The following is a reprint of the seventh edition of "The Pop Culture Collective," my column that appears monthly in AntiqueWeek:
Action Comics #1 Breaks Auction Record
It was bound to happen sooner or later.
In an eBay auction that ended Aug. 24, a comic book—Action Comics #1 featuring the first appearance of Superman—broke the $3 million dollar mark. To be precise, the primo periodical, which was released in 1938 with a cover price of 10 cents, sold for $3,207,852.
For the eBay listing, the seller, Darren Adams of Pristine Comics near Seattle, Washington, wrote a convincing description of the Holy Grail of printed popular culture, calling it “THE comic book that started it all…this comic began the super-hero genre…the finest graded copy to exist with perfect white pages…significant superior eye appeal, extremely vibrant colors.”
The issue, which Adams calls the “Mona Lisa of comics,” was graded 9.0 by the independent third-party grading service Certified Guaranty Company (CGC), the same grade granted to the previous record holder: Nicholas Cage’s copy of Action Comics #1, which went for $2.16 million in 2011. According to Adams, his copy of Action #1 “blows the other 9.0 out of the water.”
When I first heard about this astonishing sale, several things went racing through my mind, including how the auction shattered the previous record by more than $1 million.
I also reflected on a conversation I once had with an older collector, who told me about the time he saw a copy of Action Comics #1 for sale at an early (circa late 1960s) comic book convention. The dealer wanted the princely sum of $100 for the nicely preserved issue, which drew scoffs and retorts from several attendees, who felt that was a ridiculously high price. By the end of the one-day show, the comic sat there unsold.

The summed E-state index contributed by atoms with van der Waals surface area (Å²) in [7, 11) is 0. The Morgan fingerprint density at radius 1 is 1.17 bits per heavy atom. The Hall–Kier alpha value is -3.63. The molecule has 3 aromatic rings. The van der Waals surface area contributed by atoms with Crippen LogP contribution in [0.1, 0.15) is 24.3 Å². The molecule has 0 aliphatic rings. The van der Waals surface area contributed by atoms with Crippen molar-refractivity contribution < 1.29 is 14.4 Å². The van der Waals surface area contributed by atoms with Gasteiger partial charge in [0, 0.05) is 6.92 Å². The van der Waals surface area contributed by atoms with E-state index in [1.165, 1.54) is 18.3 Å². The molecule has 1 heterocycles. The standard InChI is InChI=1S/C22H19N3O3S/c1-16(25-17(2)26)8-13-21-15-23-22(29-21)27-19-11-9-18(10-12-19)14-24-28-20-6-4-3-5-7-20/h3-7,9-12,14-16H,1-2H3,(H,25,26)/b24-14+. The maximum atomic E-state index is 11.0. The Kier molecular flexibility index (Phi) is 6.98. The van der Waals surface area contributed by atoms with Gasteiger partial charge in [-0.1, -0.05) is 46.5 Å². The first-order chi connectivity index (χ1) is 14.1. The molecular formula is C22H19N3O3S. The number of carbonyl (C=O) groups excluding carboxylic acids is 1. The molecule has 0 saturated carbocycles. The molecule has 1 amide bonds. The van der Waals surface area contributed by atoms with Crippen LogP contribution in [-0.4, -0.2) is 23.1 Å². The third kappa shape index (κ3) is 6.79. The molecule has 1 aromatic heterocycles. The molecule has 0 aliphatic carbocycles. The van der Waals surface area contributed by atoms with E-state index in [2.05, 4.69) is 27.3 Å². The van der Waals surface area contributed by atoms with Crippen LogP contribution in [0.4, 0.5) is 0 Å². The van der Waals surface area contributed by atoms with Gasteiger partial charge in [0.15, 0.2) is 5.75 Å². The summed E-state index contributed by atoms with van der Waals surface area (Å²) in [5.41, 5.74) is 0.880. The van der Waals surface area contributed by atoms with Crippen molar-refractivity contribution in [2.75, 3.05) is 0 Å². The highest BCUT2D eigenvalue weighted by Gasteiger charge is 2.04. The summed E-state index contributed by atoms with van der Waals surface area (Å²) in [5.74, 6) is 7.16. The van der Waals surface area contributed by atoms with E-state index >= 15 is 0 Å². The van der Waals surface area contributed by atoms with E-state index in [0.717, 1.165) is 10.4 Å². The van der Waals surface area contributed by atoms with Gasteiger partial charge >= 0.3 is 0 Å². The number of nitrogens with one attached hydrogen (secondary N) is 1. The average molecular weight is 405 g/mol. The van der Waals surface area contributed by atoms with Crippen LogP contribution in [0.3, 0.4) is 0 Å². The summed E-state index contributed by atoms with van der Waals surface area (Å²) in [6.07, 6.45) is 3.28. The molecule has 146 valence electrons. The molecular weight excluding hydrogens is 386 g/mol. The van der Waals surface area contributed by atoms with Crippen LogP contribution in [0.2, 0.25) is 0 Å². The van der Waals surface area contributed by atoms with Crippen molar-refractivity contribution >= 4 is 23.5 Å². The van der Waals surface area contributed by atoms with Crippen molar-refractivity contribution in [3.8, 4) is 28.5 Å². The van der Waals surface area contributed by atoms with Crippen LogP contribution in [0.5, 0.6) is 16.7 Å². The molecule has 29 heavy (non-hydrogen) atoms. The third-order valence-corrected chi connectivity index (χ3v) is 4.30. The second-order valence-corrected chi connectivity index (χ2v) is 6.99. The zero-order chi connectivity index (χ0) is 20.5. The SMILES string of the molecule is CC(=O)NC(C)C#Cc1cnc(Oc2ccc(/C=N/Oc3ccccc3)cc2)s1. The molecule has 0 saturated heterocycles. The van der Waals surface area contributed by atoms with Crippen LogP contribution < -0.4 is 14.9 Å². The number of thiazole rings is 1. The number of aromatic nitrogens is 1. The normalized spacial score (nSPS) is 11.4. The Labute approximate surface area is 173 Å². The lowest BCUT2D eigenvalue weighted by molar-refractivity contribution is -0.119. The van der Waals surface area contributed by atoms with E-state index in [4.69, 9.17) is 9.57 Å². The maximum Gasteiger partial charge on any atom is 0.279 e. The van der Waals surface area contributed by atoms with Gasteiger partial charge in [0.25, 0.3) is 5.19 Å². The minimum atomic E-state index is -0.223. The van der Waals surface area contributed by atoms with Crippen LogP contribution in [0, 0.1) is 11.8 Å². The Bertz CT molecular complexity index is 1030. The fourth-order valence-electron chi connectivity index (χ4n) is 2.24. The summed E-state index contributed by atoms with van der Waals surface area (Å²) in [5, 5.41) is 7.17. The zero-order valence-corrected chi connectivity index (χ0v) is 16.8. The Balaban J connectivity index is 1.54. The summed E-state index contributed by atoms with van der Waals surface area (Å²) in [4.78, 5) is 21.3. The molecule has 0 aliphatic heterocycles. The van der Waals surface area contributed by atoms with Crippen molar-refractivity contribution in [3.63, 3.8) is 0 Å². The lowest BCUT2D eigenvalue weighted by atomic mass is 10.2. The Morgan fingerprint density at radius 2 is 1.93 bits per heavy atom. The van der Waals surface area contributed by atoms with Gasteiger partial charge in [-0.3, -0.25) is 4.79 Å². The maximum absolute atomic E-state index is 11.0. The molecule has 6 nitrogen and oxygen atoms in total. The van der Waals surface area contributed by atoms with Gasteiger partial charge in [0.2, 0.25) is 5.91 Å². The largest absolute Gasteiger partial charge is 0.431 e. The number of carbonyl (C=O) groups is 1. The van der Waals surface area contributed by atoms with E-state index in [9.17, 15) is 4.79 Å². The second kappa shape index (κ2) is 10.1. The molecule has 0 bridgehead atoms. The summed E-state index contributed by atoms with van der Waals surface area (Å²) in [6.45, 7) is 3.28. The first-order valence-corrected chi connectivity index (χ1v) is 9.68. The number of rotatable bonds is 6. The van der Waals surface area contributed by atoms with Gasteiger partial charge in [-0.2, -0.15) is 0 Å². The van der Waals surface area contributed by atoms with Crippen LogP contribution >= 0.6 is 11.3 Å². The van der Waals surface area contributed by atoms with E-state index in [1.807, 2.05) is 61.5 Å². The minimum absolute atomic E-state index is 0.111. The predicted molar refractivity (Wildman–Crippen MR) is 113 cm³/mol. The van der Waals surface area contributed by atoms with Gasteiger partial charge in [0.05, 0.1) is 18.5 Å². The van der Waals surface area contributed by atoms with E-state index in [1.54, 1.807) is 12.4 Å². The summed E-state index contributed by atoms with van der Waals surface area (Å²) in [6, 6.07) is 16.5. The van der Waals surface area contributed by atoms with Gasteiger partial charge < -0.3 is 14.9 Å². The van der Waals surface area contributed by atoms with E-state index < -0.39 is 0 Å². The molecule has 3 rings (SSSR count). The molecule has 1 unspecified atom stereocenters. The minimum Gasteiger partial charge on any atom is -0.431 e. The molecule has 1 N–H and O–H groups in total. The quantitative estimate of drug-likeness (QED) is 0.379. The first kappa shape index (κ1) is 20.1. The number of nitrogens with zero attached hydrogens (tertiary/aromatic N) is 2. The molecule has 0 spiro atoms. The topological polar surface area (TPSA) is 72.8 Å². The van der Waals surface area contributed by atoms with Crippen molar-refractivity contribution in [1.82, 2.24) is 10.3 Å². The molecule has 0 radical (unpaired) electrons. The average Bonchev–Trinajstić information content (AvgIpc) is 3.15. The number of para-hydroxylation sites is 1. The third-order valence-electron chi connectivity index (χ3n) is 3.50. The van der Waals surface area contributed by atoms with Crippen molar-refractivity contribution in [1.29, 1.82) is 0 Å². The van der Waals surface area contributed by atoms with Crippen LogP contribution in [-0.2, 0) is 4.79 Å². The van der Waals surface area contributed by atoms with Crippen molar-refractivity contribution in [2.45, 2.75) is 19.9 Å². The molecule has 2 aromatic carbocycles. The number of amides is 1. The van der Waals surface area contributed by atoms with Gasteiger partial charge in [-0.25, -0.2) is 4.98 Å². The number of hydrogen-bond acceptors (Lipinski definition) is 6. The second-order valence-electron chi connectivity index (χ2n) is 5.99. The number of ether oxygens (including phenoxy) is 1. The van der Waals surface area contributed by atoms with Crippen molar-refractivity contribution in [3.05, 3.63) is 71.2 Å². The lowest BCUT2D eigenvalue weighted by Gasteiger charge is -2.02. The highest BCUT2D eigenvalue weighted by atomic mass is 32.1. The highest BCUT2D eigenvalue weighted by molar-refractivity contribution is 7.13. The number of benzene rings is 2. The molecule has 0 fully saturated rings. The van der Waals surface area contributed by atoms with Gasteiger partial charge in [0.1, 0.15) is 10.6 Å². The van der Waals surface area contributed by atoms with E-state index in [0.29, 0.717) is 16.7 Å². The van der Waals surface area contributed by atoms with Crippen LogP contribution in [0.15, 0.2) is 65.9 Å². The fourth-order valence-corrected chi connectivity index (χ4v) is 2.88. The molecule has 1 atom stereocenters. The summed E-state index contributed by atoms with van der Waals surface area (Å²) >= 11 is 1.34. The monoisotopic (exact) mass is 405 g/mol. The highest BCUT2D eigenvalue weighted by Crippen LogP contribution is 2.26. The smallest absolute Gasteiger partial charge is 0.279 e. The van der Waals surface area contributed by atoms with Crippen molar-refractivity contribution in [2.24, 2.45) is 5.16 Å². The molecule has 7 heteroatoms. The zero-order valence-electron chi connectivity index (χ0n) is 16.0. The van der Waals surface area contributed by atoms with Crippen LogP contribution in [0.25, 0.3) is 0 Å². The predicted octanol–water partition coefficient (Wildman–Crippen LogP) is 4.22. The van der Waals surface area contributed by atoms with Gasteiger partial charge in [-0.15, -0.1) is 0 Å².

Another topic the auction brought to mind was my dad, who died this past December. In 1938, when Action Comics #1 hit newsstands across the country, he was six years old and in first grade. Along with listening to radio shows, such as The Shadow and The Lone Ranger, my dad read comic books, which his parents bought for him at the local drug store.
Based on several things my dad told me over the years, such as one of his earliest memories on the schoolyard playground, when he and his friends were “talking excitedly about the new, colorful adventure hero,” I’m about 90 percent sure that he—or at least one of his friends—had a copy of Action Comics #1. Even if they didn’t have the first issue, they certainly had several of the early issues, which themselves are worth tens of thousands of dollars.
Unlike my dad, who only read comics when he was a kid, I read them all through high school, college, and early married life, and I still read them today. When I was a teenager, although he was too kind to say it, I’m sure my dad thought I was childish (or at least weird) for riding my bike to 7-11 every week in order to scan the racks for new issues of Green Lantern, The Flash, The Amazing Spider-Man, and, yes, Action Comics.
My dad and I never really connected on a fan level. Although we watched certain genre TV shows together, such as The Incredible Hulk and Wonder Woman, and although he saw two of my favorite films—Forbidden Planet (1956) and Attack of the 50 Foot Woman (1958)—at the drive-in back in the day, he seemed mystified by the fact that I make a living writing about movies, music, video games, and the like.
Where my dad and I did connect, however, was with regards to finances—he passed on to me his frugality and the idea of (almost) never paying retail. If he were with us today, he would be shaking his head with disbelief over the $3 million+ Action Comics sale.
As someone who still reads and collects comics, I kinda get the high price. After all, Action Comics #1 is “THE comic book that started it all.”